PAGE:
150889jpg.jpegForty-five minutes west of Pink, Inc, world headquarters — in the once bucolic, now (sorta) booming land of Loudon County — the Virginia Department of Transportation is rolling out a cool experiment.

Instead of painting perfectly straight white lines down the center of some roads, VDOT is using zig-zag lines. Huh? The crooked lines look a bit like the handiwork of an inebriated road crew, but they have a purpose.

As a VDOT spokesperson told WTOP.com,“It is a low cost strategy to get motorists to slow down as they approach the bike trail and pedestrian path. While at first motorists may be a little disoriented, the main point is to get them to pay attention and slow down through that area.”

Interesting idea. It’s like a two-dimensional speed bump. And if it works, I bet we’ll be seeing more.

(HT: Chris Cavallerano)

6 Responses to “Emotionally intelligent . . . white lines?”

  1. James Lytle says:

    Very genius… if it works that is. I think I might have this wild urge to follow the path with my car, thereby running haphazardly out of control killing both myself and any would be pedestrian. I hope I’m not like most people.

  2. Brianna V says:

    I agree… I personally don’t believe this is the best idea that they have come up with. If anything, they should have tried a different color. I don’t think this will work espcially in harsh conditions. If the weather is horrendous and you must strictly follow the lines, how is that going to work? There may just be a few accidents along the way until they adjust their strategy of slowing drivers down.

  3. Jill W says:

    I agree with Brianna and James. I think that the reasoning behind it is important; so many deaths and injuries can be avoided if drivers slow down. But, I’m not sure changing the lines on roads is the best way to go about it. Even if the lines don’t cause drivers to slow down, they will most likely just cause confusion and accidents along the way. The lines will probably get the attention of most drivers; but what if they’re paying too much attention to the strange new road lines and not enough attention to the pedestrians or hazards that are up ahead?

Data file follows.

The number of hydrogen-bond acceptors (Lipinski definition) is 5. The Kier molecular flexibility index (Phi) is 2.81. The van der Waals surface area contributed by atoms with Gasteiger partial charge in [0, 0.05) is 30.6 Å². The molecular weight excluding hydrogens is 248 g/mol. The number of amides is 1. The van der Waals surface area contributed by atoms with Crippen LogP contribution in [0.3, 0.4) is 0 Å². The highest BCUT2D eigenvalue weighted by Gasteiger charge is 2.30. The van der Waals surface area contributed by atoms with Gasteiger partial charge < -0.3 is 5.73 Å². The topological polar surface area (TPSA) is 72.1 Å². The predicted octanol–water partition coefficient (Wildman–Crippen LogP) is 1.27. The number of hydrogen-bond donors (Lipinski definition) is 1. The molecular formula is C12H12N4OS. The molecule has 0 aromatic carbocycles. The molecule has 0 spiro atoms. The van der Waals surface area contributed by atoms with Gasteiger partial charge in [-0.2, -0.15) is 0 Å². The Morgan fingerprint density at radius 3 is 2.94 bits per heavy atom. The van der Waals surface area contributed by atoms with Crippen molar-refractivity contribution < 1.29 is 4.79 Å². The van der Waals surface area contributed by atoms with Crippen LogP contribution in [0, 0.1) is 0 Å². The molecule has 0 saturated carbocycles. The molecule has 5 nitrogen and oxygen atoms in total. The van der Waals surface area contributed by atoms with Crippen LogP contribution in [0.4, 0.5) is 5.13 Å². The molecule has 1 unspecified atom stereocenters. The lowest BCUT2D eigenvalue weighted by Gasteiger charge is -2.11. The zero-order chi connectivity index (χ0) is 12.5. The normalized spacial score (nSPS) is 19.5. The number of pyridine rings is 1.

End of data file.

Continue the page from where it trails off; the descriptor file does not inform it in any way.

4. Steve Gambone says:

    Driving is a spatial, right-brainer job.

    That’s the likely reason why using a hands-free cell phone doesn’t reduce the odds that you will be in a cell phone related accident. The distraction isn’t that you are using your hands it’s that you are talking in left-brainer mode; using the wrong hemisphere for the job of driving. People are doing the same sort of left-brain thingy while they are looking at this picture of a zigzag white line being painted on a road. The written words that accompany the picture, in particular the words “zig-zag lines”, have helped to distract people from seeing the big picture.

    Look at the whole picture in relation to what you know about driving.

    Do you see that the road already has a line of a different color painted down its middle? Given the scale in the picture, at what speed would you have to be traveling to follow the zigzag white line with your car? In poor weather conditions when you are using a line in the road to navigate, where do you put your car in relation to the line? If the road you are driving on has two different colored lines painted on it what should you do? Is that road crew done painting that line? What does the completed line look like? Are the two pedestrians standing off the road to the right going to enter the crosswalk? What about the oncoming traffic, what are oncoming cars likely to do? Why? If you had to describe in writing each and every piece of information presented in this picture how many words would it take? Did you notice the power line tower? Should it be included in your written description? Do you think that most people would first see all that the picture has to say or would they mostly focus on the words in the posting that accompany the picture? Which is more important to understanding how the zigzag white line might work on a roadway, the picture or the words that accompany the picture? What brain hemisphere would be the best choice to use to figure it all out?

    The big picture has lots of information being presented simultaneously and it’s about driving but some written words may have distracted you.

    Do you now understand how a hands-free cell phone will not reduce your odds of being in a cell phone related accident?

  5. CJ M says:

    This is a great idea! I can see where this may have flaws. However, our current statergy is not working, so we need to focus on new methods that will get cars too slow down and force drivers to be more alert, I strongly applaud VDOT on this and think its a wonderful idea.

  6. Adam C says:

    It’s interesting to hear about this idea as an experiment in emotionally intelligent design. You may find that there is already proof that the idea works, because in Australia the zig-zag has been used to indicate an upcoming pedestrian crossing for quite a while. I remember it being in my driver’s handbook when I was learning to drive in 2000.

    I think, rather than disorienting motorists, it is just the use of a vivid symbol used in the right place. Often I am more attuned to speed limits painted on the road rather than on signs because there are so many signs and distractions on the street that it can be overwhelming, and motorists inevitably filter out a lot of information and just focus on the road and traffic.

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